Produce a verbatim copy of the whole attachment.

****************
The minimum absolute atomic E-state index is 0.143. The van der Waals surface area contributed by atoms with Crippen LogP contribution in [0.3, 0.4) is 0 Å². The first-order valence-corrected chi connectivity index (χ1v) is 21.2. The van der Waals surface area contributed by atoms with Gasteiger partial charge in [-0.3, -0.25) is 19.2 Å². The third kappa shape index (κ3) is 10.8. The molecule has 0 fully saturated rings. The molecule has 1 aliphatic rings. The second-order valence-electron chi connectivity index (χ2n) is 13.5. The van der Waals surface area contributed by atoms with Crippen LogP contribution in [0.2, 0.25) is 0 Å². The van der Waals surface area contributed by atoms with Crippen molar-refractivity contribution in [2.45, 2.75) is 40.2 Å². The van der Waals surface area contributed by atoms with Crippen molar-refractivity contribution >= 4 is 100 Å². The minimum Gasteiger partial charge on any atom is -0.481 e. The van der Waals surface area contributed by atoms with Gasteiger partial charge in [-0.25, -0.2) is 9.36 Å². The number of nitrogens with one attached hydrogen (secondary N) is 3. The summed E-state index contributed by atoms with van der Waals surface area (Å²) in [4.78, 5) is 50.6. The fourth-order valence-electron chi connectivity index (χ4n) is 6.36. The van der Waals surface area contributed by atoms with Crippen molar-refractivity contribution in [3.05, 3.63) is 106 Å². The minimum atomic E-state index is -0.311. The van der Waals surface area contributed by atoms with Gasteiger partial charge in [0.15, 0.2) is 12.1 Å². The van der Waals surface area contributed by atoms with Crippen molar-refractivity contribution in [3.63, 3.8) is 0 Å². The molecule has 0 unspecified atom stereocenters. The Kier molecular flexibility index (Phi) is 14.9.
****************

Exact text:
The minimum absolute atomic E-state index is 0.143. The van der Waals surface area contributed by atoms with Crippen LogP contribution in [0.3, 0.4) is 0 Å². The first-order valence-corrected chi connectivity index (χ1v) is 21.2. The van der Waals surface area contributed by atoms with Gasteiger partial charge in [-0.3, -0.25) is 19.2 Å². The third kappa shape index (κ3) is 10.8. The molecule has 0 fully saturated rings. The molecule has 1 aliphatic rings. The second-order valence-electron chi connectivity index (χ2n) is 13.5. The van der Waals surface area contributed by atoms with Crippen LogP contribution in [0.2, 0.25) is 0 Å². The van der Waals surface area contributed by atoms with Crippen molar-refractivity contribution in [2.45, 2.75) is 40.2 Å². The van der Waals surface area contributed by atoms with Crippen molar-refractivity contribution >= 4 is 100 Å². The minimum Gasteiger partial charge on any atom is -0.481 e. The van der Waals surface area contributed by atoms with Gasteiger partial charge in [-0.25, -0.2) is 9.36 Å². The number of nitrogens with one attached hydrogen (secondary N) is 3. The summed E-state index contributed by atoms with van der Waals surface area (Å²) in [4.78, 5) is 50.6. The fourth-order valence-electron chi connectivity index (χ4n) is 6.36. The van der Waals surface area contributed by atoms with Crippen molar-refractivity contribution in [3.05, 3.63) is 106 Å². The minimum atomic E-state index is -0.311. The van der Waals surface area contributed by atoms with Gasteiger partial charge in [0.15, 0.2) is 12.1 Å². The van der Waals surface area contributed by atoms with Crippen molar-refractivity contribution in [3.63, 3.8) is 0 Å². The molecule has 0 unspecified atom stereocenters. The Kier molecular flexibility index (Phi) is 14.9.